In my app users get suggestions for things they can put on their list of so called "self-affirmations", things that you read out to yourself to improve etc.

Background: It's been scientifically proven (somewhere, don't have the source currently) that writing something out yourself makes it more memorable than simply reading an already existing text (that's why they often suggest students to write notes when studying, so they remember it better).

Idea: Do not just simply let the user add these suggestions to their list, but make them type it out (probably not as effective as writing it out on paper but it's an app after all).
But to do that, they have to see the text while typing, so I had this idea that I tested in my Axure prototype:

This was (informally) tested with approx. 6 people and I've gotten a mix of slightly positive and neutral responses about the whole thing.

Do you think this is bad UX, as it is kind of "cluttery" and maybe confusing?
Maybe there are more elegant ways to do this?

  • I could see the potential for suggestions being odd or inappropriate depending on how the predictive text is determined, which could cause some issues. What specific feedback did you get from users about this feature? To me it seems like you can synthesize your answer from that.
    – invot
    Commented Mar 18, 2019 at 15:46
  • @invot Well to be precise, it was a general look on the prototype, it wasn't focused specifically on this single feature. So I simply asked in the end how they liked the adding feature and a few said that "it was kinda cool, I think it makes sense to write it out" and two others did not really get that they had to type along the shown letters and tried to put in their own text, which then confused them (and I actually show a little bubble with "type it out to add it" after the +-button was pressed).
    – Big_Chair
    Commented Mar 18, 2019 at 21:36

3 Answers 3


I agree that it feels a bit cluttery and create visual noise which at times may create irritation.

Alternate solution

I feel the alternate pattern you can use is that of "Typing practice" websites/apps use.

https://www.keybr.com/ Screenshot from https://www.keybr.com/

  • So instead of having an input box, the screen will consist of disabled texts.
  • As users write their affirmations, the app will identify the keystrokes and make it active. enter image description here
  • Yeee, this gave me some good ideas, thanks man.
    – Big_Chair
    Commented Mar 19, 2019 at 7:53

I would argue that there isn't really such a thing as 'good' or 'bad' UX, but there probably is something about trying to align the goal of the user with how the interface and interactions are designed. That is, there will always be someone who doesn't like the way the whole experience is designed (or part of it), but you want to make sure that at least for the majority or the target users that you have designed for it is in line with their expectations.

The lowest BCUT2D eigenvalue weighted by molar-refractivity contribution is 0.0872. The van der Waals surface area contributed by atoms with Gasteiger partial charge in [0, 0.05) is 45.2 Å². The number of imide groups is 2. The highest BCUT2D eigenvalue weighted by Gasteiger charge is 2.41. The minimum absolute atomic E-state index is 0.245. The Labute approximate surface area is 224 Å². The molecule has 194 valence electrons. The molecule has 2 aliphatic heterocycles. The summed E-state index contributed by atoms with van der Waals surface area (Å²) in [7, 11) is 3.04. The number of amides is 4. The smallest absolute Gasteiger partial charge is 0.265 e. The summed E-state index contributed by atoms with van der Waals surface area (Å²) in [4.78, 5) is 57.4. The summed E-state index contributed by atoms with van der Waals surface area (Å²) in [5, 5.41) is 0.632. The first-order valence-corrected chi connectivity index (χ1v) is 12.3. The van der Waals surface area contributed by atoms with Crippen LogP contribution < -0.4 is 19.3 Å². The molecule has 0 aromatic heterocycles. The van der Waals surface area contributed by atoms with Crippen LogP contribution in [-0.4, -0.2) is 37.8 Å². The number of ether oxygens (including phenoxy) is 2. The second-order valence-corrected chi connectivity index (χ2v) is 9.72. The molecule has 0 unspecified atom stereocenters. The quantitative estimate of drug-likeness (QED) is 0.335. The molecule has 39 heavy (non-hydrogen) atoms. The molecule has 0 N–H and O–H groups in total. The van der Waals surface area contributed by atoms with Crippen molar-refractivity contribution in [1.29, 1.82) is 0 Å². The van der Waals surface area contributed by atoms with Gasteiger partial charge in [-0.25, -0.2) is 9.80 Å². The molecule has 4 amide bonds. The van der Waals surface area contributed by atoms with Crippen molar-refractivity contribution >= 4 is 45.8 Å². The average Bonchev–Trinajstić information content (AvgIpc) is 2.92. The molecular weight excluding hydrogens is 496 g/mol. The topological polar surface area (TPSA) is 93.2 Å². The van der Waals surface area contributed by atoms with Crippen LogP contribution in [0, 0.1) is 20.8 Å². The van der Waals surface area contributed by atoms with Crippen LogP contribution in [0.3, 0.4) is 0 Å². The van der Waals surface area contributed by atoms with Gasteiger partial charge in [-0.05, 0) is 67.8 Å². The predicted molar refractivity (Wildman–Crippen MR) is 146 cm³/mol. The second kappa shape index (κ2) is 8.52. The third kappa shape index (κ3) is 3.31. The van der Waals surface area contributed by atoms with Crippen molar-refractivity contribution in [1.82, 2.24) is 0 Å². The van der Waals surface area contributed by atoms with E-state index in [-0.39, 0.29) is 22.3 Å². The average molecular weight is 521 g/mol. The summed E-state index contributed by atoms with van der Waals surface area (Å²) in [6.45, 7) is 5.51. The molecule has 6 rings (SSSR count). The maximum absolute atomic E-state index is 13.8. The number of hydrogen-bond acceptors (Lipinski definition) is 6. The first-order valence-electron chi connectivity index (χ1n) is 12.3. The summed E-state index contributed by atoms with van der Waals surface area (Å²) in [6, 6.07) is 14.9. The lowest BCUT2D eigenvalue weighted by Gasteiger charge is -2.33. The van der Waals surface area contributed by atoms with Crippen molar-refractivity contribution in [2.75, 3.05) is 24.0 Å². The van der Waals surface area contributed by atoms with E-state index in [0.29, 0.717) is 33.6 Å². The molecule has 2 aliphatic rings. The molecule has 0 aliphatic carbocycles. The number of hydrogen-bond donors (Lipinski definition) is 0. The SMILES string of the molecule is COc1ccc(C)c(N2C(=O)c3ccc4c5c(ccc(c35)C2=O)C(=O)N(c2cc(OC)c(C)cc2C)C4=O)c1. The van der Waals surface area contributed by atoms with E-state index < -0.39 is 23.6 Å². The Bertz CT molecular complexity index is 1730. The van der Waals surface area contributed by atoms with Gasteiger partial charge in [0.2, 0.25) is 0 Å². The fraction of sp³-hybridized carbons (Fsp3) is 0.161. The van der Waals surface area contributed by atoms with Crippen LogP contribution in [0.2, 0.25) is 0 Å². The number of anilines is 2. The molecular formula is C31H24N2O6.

Having said that, since you were only testing for this 'informally', it is hard to tease out exactly what factors were at play with the responses. To break it down a bit better, you might consider the effect/impact of what you are presenting to the user in a few different ways:

  • visual design of the text (e.g. colour, style, font, etc.) that could have make it easier or more difficult to complete the task.
  • content of the textfield, since a short suggestion is always going to be easier and more feasible compared to a longer self-affirmation
  • layout and placement of the text, which can be just below the textfield and in a smaller font size

Also, regarding the research about writing something down that helps with self-affirmation, I would caution whether you can simply apply the findings directly to what you are doing, considering that there are always going to be individual differences and factors that you can't really tease out exactly. For example, is writing it on pen and paper really the same as typing something into a textfield? Is writing it down once actually enough or do you need to repeat this process to have the actual benefit? Is reading it out loud the same as writing it down?

I think unless you fully understand the critical factors at play with the behaviour, it is difficult to work out what is the experience that you should design to optimize the benefit of what you are trying to deliver to the users. But hopefully there are a few things for you to consider for the next design iteration.

  • I know what you mean, it's not the best organaized research so far. But after I'm done building the app there will be a 4 weeks (pilot) user test with an approx. N of 30, to see if the included practices and principles actually help people. Until then I can only do these small informal things. The questions you noted are exactly the things I'm currently thinking about, my assumption is that typing is less effective than pen & paper but still more helpful than adding it with a click. But the user test will have to show.
    – Big_Chair
    Commented Mar 19, 2019 at 8:01

This is bad UX, forcing users on a mobile device to enter the whole text. Check the source about "self-affirmations"

  • 1
    Can you expand a bit on this? Why is this bad? To which source about self-affirmations are you referring? Commented Mar 19, 2019 at 19:17

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